Art can be many things, but above all it is a vehicle for personal expression. For Colombia Collective, an artistic group of young, incarcerated female and trans artists, it is a way to convey creative viewpoints and often urgent messages that might otherwise never be seen. Three of the collective members, who go by the names Marshmallow, Jay and Just-A, live at the Brookwood Secure Center for Youth just outside of Hudson. They collaborated with artist Maggie Hazen and an exhibition of their work, curated by Sofia Thieu—“Answer: Artists of the Columbia Collective”— is playing at Foreland Contemporary Arts Campus in Catskill until September 25.
The collective is named after the Columbia Secure Center for Girls, where the young artists were housed before it closed in 2021. Hazen spoke about her work there after a chance encounter with an employee of the Bureau of Youth Services Bureau of Juvenile Justice. childhood and family in 2019, who bought his bike on Craigslist. Hazen was invited to do arts programming at the Center; during the pandemic, she was not allowed entry, but instead communicated by relaying a sketchbook with Marshmallow. “It wasn’t until Columbia Secure closed in 2021 and the youth were moved to the Brookwood Secure Center for Youth next door that we formed the Columbia Collective in honor of the memory of better days, the best food and best space in Columbia. I’ve been going there regularly every week since August 2021,” says Hazen.
Visiting artist-in-residence at Bard College, Hazen initially thought of teaching more traditional art classes before turning away from an awards-based structure. Instead, “it operates on a model of equality and a common shared manufacturing space,” notes Hazen, who likened it to a Sip ‘n’ Paint format, minus the wine. “So we just hang out, talk about life, be normal, and make art together around a common project goal, like an exhibition or a publication.”
The works on display at Foreland cover a range of mediums, with an emphasis on drawing and 2D work, including images printed on fabric, such as banners. Some of the art is heartbreaking, ranging from installation depictions to surreal, nightmarish scenes with manipulated body parts. Marshmallow revolves around eyeball patterns, with rainbows spouting or dripping. The Disposables, by Jay, depicts an endless sea of individuals rendered faceless by uniformly sporty sheets with cut-out eyeholes and identical sneakers. Their bare arms, however, show scars and marks that convey each one’s unique and traumatic journey. Pops of red enliven the clean black and white palette.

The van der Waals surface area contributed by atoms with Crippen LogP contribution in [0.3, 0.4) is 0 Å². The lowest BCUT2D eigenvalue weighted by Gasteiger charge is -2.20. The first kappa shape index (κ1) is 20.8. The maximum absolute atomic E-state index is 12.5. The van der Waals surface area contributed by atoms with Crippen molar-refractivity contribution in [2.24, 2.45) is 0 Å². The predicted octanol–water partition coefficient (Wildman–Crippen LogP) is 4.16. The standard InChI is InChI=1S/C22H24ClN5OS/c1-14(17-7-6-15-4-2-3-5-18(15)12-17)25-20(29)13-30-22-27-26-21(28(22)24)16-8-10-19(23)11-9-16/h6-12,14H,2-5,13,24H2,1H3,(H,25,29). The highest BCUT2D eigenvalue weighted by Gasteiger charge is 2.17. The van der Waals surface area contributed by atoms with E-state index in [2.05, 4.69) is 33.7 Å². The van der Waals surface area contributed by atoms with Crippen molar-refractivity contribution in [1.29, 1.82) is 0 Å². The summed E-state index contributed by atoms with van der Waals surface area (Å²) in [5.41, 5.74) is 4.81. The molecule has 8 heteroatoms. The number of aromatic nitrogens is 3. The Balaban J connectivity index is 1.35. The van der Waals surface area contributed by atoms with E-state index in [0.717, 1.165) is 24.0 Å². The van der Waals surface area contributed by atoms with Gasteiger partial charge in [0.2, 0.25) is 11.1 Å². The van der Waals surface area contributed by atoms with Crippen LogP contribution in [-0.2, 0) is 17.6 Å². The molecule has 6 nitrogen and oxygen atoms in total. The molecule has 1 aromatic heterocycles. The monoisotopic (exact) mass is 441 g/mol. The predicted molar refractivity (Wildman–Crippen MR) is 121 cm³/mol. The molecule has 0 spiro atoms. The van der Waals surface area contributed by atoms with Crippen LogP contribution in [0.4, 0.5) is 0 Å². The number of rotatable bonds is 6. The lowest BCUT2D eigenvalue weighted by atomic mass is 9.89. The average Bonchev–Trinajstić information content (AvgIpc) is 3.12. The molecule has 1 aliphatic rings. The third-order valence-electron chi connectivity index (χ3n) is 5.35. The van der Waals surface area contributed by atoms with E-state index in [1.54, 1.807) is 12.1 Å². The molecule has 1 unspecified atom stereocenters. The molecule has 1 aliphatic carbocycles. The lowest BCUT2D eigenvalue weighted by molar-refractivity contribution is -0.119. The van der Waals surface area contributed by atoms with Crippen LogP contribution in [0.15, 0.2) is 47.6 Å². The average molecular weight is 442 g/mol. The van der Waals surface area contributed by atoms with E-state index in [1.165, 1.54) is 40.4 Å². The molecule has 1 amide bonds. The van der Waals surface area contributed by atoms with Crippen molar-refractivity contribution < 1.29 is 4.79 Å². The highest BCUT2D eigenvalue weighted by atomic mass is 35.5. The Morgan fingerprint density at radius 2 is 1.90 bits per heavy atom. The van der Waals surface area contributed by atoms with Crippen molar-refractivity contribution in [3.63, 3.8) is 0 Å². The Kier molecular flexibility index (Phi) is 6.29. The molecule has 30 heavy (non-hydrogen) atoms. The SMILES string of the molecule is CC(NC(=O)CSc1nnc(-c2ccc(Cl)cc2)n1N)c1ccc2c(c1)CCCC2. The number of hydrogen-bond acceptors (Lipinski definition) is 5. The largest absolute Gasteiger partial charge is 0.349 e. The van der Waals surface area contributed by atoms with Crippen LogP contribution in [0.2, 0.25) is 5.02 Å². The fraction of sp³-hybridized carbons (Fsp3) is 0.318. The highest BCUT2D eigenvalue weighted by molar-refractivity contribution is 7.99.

An array of intriguing papier-mâché sculptures representing everyday objects includes a walkie-talkie and a fascinating wall clock set to 4 o’clock, by Just-A, making you wonder about the meaning of time. Hazen, who is unpaid for this work, is working with Marshmallow on a video game and installation. A reading room in one of the galleries offers additional materials for in-depth exploration.
The exhibition resonates against the backdrop of the elegant Foreland complex, which bills itself as “the first and only Catskill Kunsthalle”. Opened in July 2022, the brick building was originally used to make Civil War Union Army uniforms. Around 30 artists’ studios sit atop the four galleries, a shared workspace and dining venue. The often raw and visceral content of “Talking Back” vibrates in the austere space of the gallery.
An informative and free booklet with a text by the curator Sofia Thieu describes the exhibition and details the history of detention centers for minors. A footnote stands out: “To many the legalization of prison labor slavery is common knowledge, but to reprint, United States Constitutional Amendment XIII states: ‘Neither slavery nor involuntary servitude, except as punishment for a crime; the party of which has been duly convicted, will exist in the United States or in any place subject to its jurisdiction. “Not only did the prisoners make clothes and goods to sell, but they were hired out as slave labor on land development projects in the growing region.
Juvenile detention is probably not a common topic of thought for people in the Hudson Valley. “Talking Back” raises many important questions on the subject, as well as the realization that such centers are nearby. Thieu postulates: “Listening to love, humour, resurgence and revolt, how do these artists help us to imagine an alternative solidarity and a decarcerated future? See the exhibition and reflect on the possibilities of the Collective’s work.